About Robert M. Weiss
From an early age, I've taken great pleasure in reading. Also, I learned to play my 78 player when I was quite young, and enjoyed listening to musicals and classical music. I remember sitting on the floor, and following the text and pictures of record readers, which were popular in the 1940s and 50s. My favorites were the Bozo and Disney albums. I also enjoyed watching the slow spinning of 16s as they spun out tales of adventure. I have always been attracted by rivers, and I love to sit on a boulder with my feet in the water, gazing into the mysteries of swirling currents. I especially like inner tubing on the Rogue River in Southern Oregon. Since my early youth, I've been interested in collecting minerals, which have taught me about the wonderful possibilities in colors and forms. Sometimes I try to imagine what the ancient Greeks must have felt when they began to discover physical laws in nature. I also remember that I had a special passion for numbers, and used to construct them out of stones. After teaching Russian for several years, I became a writer, interviewer, editor, and translator. I continue to delight in form, and am a problem solver at heart.

5 Responses to Time in Thomas Mann’s The Magic Mountain, Part 1.

  1. ladynyo says:

    It’s been decades since I read “Magic Mountain”, or anything much by Mann, but your essay is ‘timely’. LOL! I have just finished writing (for 8 years, mostly ignored, shelved a novel of 21st century Japan and a travel back (by a kimono possessed) to the 16th century. A time warp I would call it. So your essay on time certainly gives clarity and substance to an issue that we stly not think in these many faceted concerns. I enjoyed this very much. I will continue to check out your blog. Great, provocative, writing.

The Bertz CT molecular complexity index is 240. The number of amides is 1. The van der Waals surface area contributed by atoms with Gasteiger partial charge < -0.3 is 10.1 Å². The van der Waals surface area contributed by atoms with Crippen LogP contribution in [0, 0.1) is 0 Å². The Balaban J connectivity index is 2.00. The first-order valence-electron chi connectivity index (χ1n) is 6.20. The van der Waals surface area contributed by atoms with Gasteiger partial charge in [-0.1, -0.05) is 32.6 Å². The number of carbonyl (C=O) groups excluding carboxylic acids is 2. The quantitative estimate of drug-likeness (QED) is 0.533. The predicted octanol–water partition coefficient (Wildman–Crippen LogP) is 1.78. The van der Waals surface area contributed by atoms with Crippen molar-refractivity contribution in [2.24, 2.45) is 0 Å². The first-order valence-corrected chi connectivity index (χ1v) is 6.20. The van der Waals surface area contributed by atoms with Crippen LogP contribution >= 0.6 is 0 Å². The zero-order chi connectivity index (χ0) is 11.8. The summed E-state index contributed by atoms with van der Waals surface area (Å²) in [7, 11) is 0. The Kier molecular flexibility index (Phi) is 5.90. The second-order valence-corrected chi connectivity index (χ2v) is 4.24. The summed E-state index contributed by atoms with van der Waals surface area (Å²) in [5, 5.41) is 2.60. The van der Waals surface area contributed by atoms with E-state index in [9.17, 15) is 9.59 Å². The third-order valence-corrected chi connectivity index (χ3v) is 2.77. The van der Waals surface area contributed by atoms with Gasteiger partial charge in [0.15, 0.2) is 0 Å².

And thank you for reading “Some Spring Tanka”. I have to search harder in my files for more as I couldn’t find those I wanted to. Now, the issue as to whether they are ‘proper’ tanka or not, I leave to others. They are older, and I didn’t do the study that was necessary for understanding the ins and outs of tanka. That took later years. I will try to add to this “Some Spring Tanka” today. Thank you, Robert.

    Also, I had to laugh at your “About….”. Seems we were brought up in the same ways….50’s and 60’s for me were listening and ‘singing along’ with E Puritani, ]Norma, Tosca. Learning the librettos, liner notes, all this mostly from Deuche records. Name slips me of the recording company. All with M. Callas as the main feature. I went on to study opera and then dropped it. The 60’s. Didn’t pick it up again until 1990-2000 and did concerts here in Atlanta during those years. it was a childhood gratification that took ‘form’.

    • Thanks, Jane for your kind comments and observations. Thomas Mann was a favorite author of mine when I was in college in the 70s. I was intrigued by his extensive knowledge of science and the way he applied it to his novel. So, I am also returning in time to an earlier stage.